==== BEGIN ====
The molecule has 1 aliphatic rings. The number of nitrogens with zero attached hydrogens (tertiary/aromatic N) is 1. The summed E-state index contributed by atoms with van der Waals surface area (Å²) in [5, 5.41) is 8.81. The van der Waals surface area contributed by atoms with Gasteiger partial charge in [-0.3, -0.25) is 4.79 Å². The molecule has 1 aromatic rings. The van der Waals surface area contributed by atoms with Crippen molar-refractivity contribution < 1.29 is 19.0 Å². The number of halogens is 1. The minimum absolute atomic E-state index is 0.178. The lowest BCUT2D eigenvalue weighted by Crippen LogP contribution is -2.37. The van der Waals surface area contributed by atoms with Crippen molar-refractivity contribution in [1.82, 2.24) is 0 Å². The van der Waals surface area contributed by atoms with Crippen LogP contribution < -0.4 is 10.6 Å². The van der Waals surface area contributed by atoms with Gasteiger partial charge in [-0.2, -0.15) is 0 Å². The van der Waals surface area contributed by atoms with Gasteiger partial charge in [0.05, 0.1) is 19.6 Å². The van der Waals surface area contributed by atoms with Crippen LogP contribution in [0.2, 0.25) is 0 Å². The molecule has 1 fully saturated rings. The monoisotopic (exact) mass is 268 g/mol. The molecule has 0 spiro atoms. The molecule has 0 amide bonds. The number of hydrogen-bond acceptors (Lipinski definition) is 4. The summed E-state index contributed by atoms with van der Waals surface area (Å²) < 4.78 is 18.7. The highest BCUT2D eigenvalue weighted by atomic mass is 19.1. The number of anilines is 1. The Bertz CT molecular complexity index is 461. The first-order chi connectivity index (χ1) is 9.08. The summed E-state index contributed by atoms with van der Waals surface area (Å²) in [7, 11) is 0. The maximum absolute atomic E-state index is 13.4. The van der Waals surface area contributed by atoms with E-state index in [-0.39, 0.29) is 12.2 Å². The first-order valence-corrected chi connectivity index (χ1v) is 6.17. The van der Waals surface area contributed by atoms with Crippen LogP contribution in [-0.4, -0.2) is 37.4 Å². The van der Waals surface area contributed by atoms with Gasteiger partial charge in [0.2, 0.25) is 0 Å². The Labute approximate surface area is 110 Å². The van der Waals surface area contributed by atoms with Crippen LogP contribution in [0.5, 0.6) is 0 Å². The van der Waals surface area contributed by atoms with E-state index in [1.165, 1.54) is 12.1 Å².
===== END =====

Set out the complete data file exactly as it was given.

The molecule has 1 aliphatic rings. The number of nitrogens with zero attached hydrogens (tertiary/aromatic N) is 1. The summed E-state index contributed by atoms with van der Waals surface area (Å²) in [5, 5.41) is 8.81. The van der Waals surface area contributed by atoms with Gasteiger partial charge in [-0.3, -0.25) is 4.79 Å². The molecule has 1 aromatic rings. The van der Waals surface area contributed by atoms with Crippen molar-refractivity contribution < 1.29 is 19.0 Å². The number of halogens is 1. The minimum absolute atomic E-state index is 0.178. The lowest BCUT2D eigenvalue weighted by Crippen LogP contribution is -2.37. The van der Waals surface area contributed by atoms with Crippen molar-refractivity contribution in [1.82, 2.24) is 0 Å². The van der Waals surface area contributed by atoms with Crippen LogP contribution < -0.4 is 10.6 Å². The van der Waals surface area contributed by atoms with Gasteiger partial charge in [-0.2, -0.15) is 0 Å². The van der Waals surface area contributed by atoms with Gasteiger partial charge in [0.05, 0.1) is 19.6 Å². The van der Waals surface area contributed by atoms with Crippen LogP contribution in [0.2, 0.25) is 0 Å². The molecule has 1 fully saturated rings. The monoisotopic (exact) mass is 268 g/mol. The molecule has 0 spiro atoms. The molecule has 0 amide bonds. The number of hydrogen-bond acceptors (Lipinski definition) is 4. The summed E-state index contributed by atoms with van der Waals surface area (Å²) < 4.78 is 18.7. The highest BCUT2D eigenvalue weighted by atomic mass is 19.1. The number of anilines is 1. The Bertz CT molecular complexity index is 461. The first-order chi connectivity index (χ1) is 9.08. The summed E-state index contributed by atoms with van der Waals surface area (Å²) in [7, 11) is 0. The maximum absolute atomic E-state index is 13.4. The van der Waals surface area contributed by atoms with E-state index in [-0.39, 0.29) is 12.2 Å². The first-order valence-corrected chi connectivity index (χ1v) is 6.17. The van der Waals surface area contributed by atoms with Crippen LogP contribution in [-0.4, -0.2) is 37.4 Å². The van der Waals surface area contributed by atoms with Gasteiger partial charge in [0.2, 0.25) is 0 Å². The Labute approximate surface area is 110 Å². The van der Waals surface area contributed by atoms with Crippen LogP contribution in [0.5, 0.6) is 0 Å². The van der Waals surface area contributed by atoms with E-state index in [1.165, 1.54) is 12.1 Å².